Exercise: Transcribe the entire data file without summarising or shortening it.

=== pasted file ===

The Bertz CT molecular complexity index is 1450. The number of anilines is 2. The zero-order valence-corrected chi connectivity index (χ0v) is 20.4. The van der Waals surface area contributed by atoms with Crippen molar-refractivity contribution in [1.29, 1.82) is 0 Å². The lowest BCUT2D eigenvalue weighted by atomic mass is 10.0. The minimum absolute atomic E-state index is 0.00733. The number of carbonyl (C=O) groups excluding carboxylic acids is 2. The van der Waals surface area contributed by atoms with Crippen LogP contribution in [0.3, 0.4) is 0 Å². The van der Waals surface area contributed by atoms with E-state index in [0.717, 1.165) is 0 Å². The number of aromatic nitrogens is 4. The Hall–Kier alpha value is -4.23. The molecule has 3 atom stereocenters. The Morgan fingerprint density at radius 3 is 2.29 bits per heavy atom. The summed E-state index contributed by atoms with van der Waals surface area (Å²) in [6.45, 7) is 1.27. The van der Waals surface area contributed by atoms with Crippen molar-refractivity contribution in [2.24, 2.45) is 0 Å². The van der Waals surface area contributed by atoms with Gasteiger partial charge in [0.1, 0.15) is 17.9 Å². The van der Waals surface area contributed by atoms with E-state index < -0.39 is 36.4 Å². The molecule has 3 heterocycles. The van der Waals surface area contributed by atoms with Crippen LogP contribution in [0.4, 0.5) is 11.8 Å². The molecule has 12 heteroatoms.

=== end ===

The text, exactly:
The Bertz CT molecular complexity index is 1450. The number of anilines is 2. The zero-order valence-corrected chi connectivity index (χ0v) is 20.4. The van der Waals surface area contributed by atoms with Crippen molar-refractivity contribution in [1.29, 1.82) is 0 Å². The lowest BCUT2D eigenvalue weighted by atomic mass is 10.0. The minimum absolute atomic E-state index is 0.00733. The number of carbonyl (C=O) groups excluding carboxylic acids is 2. The van der Waals surface area contributed by atoms with Crippen LogP contribution in [0.3, 0.4) is 0 Å². The van der Waals surface area contributed by atoms with E-state index in [0.717, 1.165) is 0 Å². The number of aromatic nitrogens is 4. The Hall–Kier alpha value is -4.23. The molecule has 3 atom stereocenters. The Morgan fingerprint density at radius 3 is 2.29 bits per heavy atom. The summed E-state index contributed by atoms with van der Waals surface area (Å²) in [6.45, 7) is 1.27. The van der Waals surface area contributed by atoms with Crippen molar-refractivity contribution in [2.24, 2.45) is 0 Å². The van der Waals surface area contributed by atoms with Gasteiger partial charge in [0.1, 0.15) is 17.9 Å². The van der Waals surface area contributed by atoms with E-state index < -0.39 is 36.4 Å². The molecule has 3 heterocycles. The van der Waals surface area contributed by atoms with Crippen LogP contribution in [0.4, 0.5) is 11.8 Å². The molecule has 12 heteroatoms.